What’s up with that?

I had the wonderful opportunity to surprise my twin sister on our bithday this past weekend. My sister is sufferring from a debilitating disease known as Reflex Sympathetic Dystrophy (RSD) or Complex Regional Pain Syndrome (CRPS). You cna learn more about this disease and the fundraising efforts we have made on her behalf at: www.faithforfern.com However, that is not the reason for this blog post.

I found it incredibly interesting to watch how strangers cope with disabled individuals. During our visit, we headed out to have brunch at a hotel/restaurant in downtown Victoria, BC. Before I discuss what occurred, I should state taht my sister is in a wheelchair. Her disease limits her ability to stand loud noises as well as being banged into or bumped by others. In fact, bumping produces excrutiating pain not just an inconvenience factor.

When we turned up with our reservation, they placed our group directly in alignment with the buffet. Does this seem like a good position for someone in a wheelchair? My sister does not like to make a fuss, so she accepted the placement without complaint. What I found interesting is that the host actually never spoke to her. He spoke only to her husband when checking to see if the placement was acceptable. Now isnt it interesting that you wouldnt ask the affected individual if it was adequate? Does being in a wheelchair automatically assume that you cannot speak or hear?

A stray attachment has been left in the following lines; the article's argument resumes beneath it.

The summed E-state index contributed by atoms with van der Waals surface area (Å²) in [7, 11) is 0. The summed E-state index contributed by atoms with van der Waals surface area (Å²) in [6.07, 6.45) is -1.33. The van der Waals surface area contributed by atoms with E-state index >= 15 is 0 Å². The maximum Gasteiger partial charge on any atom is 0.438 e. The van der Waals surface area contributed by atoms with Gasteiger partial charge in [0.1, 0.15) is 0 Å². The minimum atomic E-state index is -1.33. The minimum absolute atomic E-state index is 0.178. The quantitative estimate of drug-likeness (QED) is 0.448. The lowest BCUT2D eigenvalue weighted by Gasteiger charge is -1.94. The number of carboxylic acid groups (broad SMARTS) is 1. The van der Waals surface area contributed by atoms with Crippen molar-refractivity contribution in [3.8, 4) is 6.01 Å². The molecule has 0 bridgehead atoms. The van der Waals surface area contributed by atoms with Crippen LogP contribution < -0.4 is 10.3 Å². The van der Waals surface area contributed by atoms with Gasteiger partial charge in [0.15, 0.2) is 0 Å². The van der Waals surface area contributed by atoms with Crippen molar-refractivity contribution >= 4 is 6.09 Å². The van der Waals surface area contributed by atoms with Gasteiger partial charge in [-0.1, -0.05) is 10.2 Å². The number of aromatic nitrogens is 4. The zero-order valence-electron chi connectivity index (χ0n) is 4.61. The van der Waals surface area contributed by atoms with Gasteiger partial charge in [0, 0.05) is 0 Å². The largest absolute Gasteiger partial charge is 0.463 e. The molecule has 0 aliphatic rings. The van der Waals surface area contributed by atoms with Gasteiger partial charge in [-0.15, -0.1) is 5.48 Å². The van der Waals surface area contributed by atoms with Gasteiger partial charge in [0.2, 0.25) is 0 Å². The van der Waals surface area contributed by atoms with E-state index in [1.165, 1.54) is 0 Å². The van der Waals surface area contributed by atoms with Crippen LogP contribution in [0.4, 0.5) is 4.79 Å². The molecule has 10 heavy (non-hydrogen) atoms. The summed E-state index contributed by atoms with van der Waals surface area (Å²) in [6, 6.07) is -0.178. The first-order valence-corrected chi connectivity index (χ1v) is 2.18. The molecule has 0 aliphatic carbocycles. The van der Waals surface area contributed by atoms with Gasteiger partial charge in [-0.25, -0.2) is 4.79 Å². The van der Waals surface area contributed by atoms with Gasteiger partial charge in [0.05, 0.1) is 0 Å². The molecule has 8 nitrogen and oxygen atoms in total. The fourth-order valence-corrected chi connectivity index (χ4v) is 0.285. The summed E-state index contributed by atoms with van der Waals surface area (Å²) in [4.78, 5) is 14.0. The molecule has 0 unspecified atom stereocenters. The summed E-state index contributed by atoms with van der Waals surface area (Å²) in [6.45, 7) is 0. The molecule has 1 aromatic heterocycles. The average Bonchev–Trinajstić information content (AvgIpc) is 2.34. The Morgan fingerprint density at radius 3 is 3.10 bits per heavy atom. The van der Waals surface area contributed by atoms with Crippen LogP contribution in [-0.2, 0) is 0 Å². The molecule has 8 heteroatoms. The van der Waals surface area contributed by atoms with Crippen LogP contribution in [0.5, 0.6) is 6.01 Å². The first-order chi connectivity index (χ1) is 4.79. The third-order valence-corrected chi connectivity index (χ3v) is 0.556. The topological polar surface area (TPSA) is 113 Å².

While waiting for her plate to be put together by her husband at the buffet table, another patron actually banged into the wheelchair in an attempt to bypass the long line and cut in closer to the hot food. No word of apology was extended for this. In fact, when my brother-in-law headed over to indicate the problem with banging into her chair, this man looked at my brother-in-law like he had grown horns out of his head. Apparently this is not a unque phenomonon. My sister indicated a time at the airport when a young man had actually backed right up into her and fell into her lap – he then addressed only the woman he was with indicating that he had not seen her. That might have been the case, but what prevents an appropriate apology? It is as if her wheelchair prevents anyone from being able to speak to her directly.

In fact, at lunch, even the waitress failed to address her and rather asked the rest of us at the table what she would like to have for a beverage.

I found this all pretty fascinating. Are we really that uncomfortable with the idea of someone with a handicap?

Well, let me just say that my sister is a generous and gentle individual with a rare disease. She does not wish to be a burden or a bother, but she does expect to be treated with respect – as I imagine you would as well. So, when you see someone in a chair, do not assume they are incapable of communicating. Talk to them – they may surprise you with their wit, politeness and acceptance of your apologies!